As divorces flooded in, so did lawyers and bankers. Hotels, casinos and other entertainment establishments sprang up. After gambling was legalized statewide in 1931, new visitors arrived. Movies that flicked at the city’s divorce industry were filmed in Reno, including “The Misfits,” starring Marilyn Monroe and Clark Gable.

But Reno has been a city of transients, and as other states adopted “no fault” divorce laws, one of the city’s calling cards faded. By the 1950 census, Las Vegas had surpassed Reno as casinos went up on the Strip, drawing Hollywood entertainers and bigger crowds in southern Nevada.

Reno, named for a Civil War general who never stepped foot in Nevada, continues to search for a new identity. Starting in the 1980s, it was hit by a wave of casino closures and bankruptcies. The flow of gamblers coming here slowed after Native American casinos opened in California.

Motels and casinos have been knocked down to make way for redevelopment that has barely begun. Last year, an overhaul of the old Harrah’s Reno hotel and casino stalled, leaving a giant eyesore. Many of the remaining casinos are windowless, self-contained bubbles that have turned the surrounding streets into uninviting walkways.

“Downtown is at war with itself, battling the needs of the casinos for parking and open space geared toward tourists versus residential mixed-use density,” said Alicia Barber, a local historian and author of “Reno’s Big Gamble: Image and Reputation in the Biggest Little City.” “We’re trying to establish a sense of place.”

Things got so bad that analysts studying the city in 2010 wondered whether Reno could turn into the Detroit of the West by 2020. In December, Allegiant Airlines — whose name is on the stadium where the Super Bowl was played — said it would no longer fly in or out of Reno, leaving just two airlines offering nonstop flights between the city and Las Vegas.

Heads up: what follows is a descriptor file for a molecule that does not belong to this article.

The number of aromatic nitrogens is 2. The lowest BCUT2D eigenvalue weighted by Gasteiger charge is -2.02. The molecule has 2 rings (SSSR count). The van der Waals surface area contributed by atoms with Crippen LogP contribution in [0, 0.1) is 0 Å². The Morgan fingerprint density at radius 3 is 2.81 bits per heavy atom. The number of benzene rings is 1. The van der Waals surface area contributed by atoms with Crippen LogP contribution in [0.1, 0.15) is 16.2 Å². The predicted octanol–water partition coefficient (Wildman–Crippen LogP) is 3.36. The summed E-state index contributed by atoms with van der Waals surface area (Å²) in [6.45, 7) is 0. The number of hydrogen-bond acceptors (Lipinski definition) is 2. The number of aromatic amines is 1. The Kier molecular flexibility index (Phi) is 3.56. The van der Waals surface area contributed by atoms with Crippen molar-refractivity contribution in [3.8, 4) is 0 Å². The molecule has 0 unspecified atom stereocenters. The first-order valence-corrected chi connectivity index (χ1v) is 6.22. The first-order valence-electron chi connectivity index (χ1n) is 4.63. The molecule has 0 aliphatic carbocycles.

In the past decade or so, Reno has pivoted. Apple, Tesla, Panasonic and other companies have opened facilities in the area, attracting Californians in search of tech jobs and cheaper homes. The city has marketed its easy access to world-class skiing and other outdoor pursuits near Lake Tahoe.

Reno still has plenty of casinos to draw gamblers from California, Idaho, Utah and other neighboring states where sports betting has not been legalized. None has done more to attract those visitors than the Grand Sierra, which has a movie theater, a bowling alley, night clubs, a 3,000-seat theater and a Charlie Palmer steakhouse.

Chris Abraham, the senior vice president of marketing at Grand Sierra, said the resort puts on Super Bowl parties every year, but visitors were up 10 percent this year because the 49ers were in the big game. About 1,600 guests packed a ballroom and dined on Kansas City barbecue, wings and nachos. Smaller groups paid up to $2,000 for a table in the Lex Nightclub.

“A lot of people looked at Las Vegas and said it was going to be ridiculous there, I can get the same kind of experience here,” Mr. Abraham said.

As sports gambling has spread, the Grand Sierra and Reno have been offering people more reasons to visit. In 2022, the sports book was refurbished and a Chickie’s & Pete’s sports bar opened. The resort will invest about $1 billion into the 140-acre property over the next decade, including building a 10,000-seat arena.

But even with all that yet to come, Reno was still an oasis compared with Las Vegas for some fans this year.

“It feels good but extra good because the 49ers are in it,” Deron Dow, who drove from San Francisco with his friend Martha Anaya, said before the game.

And it beat paying the prices and fighting the crowds in Las Vegas.

“Vegas would have been way worse,” Mr. Dow said.